Is The AU Passport Really Necessary?

AU Passport

After many years of lull, the African Union has once again come out with something ‘different’ from its norm- AU Passport.

With the AU Passport, the pan-African organisation said it is planning to improve the unity of African countries by fostering movement of people and trade.

As part of the out-going Chairperson of the African Union Commission, Nkosazana Dlamini-Zuma achievements, the AU will be offering the passport to government officials of all AU member countries. That is another snag for the AU Passport, the commission has not really given much detail about how the passport will be used.

The idea to first offer it to government officials is a sign that the passport might become another relic for government workers and identity cards for AU staff.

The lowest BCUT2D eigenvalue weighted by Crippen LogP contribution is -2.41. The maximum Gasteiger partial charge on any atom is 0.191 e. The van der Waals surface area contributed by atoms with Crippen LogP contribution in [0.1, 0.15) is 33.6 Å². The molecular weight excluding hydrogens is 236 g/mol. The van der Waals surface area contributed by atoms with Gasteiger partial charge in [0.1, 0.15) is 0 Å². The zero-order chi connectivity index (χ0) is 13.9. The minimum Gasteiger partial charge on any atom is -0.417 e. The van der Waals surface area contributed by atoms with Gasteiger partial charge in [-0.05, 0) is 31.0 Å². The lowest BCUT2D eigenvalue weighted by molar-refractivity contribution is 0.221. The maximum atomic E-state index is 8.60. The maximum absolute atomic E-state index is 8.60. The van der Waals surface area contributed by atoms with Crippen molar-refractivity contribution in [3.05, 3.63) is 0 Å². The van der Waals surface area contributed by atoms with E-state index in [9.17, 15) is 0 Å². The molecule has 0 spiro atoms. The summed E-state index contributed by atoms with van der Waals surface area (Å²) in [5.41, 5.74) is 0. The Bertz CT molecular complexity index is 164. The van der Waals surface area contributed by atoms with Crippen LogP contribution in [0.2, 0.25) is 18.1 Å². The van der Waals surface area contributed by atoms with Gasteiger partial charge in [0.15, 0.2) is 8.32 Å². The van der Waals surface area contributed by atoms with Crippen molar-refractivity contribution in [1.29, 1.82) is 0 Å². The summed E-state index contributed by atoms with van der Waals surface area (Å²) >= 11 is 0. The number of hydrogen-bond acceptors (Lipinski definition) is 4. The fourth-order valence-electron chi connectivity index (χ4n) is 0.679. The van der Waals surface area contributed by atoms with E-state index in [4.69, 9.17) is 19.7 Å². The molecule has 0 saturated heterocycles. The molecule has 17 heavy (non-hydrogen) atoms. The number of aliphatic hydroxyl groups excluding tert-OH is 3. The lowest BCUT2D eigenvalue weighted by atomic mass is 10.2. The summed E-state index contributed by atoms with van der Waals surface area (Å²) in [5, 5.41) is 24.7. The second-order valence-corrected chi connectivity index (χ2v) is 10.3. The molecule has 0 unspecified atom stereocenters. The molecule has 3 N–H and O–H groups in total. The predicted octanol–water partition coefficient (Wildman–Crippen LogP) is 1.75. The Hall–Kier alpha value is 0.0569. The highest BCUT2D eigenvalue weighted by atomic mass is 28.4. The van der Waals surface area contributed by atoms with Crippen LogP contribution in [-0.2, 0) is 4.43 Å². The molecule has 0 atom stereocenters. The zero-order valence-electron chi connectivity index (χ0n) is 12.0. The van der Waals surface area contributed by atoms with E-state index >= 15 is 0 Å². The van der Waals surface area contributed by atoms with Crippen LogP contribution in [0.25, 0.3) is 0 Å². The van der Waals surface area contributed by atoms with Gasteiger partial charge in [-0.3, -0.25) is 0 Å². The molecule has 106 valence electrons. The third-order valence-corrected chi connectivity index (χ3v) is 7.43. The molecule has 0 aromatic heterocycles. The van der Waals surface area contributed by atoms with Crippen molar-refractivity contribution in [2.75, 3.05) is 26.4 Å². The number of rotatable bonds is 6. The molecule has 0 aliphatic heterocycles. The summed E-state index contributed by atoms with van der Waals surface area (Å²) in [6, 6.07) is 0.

Jokes apart, AU needs an instrument that can aid movement of people and trade but it needs to be done the right way. If it is just for government officials and AU staff, it should be stated clearly. If it is for the bigger picture, then more seriousness should be put into it.

However, perhaps the AU needs some time to roll it out and it will be for the generality of AU countries, then, the AU has so many loose ends to tighten up. First is, how many African countries already have Visa-free arrangements among themselves? How many countries are willing to use the passport as an instrument to make this possible?

It is becoming easier for an African from an AU member country to take a trip from Lagos to London than for s/he to move from Lagos to Johannesburg. African countries are ‘playing ostrich’ basking in the tokenism of what AU offers its own citizens.

For the AU to be taken seriously, the organisation must quit rhetoric, rally African countries to see how they can all leverage the population strength to benefit one another. Otherwise, coming up with a passport will just be a ‘me too’ copycat of the European Union, EU.

An organisation that cannot fund itself should be told to look inwards and do the right thing first before trying to be ‘globally-correct’.

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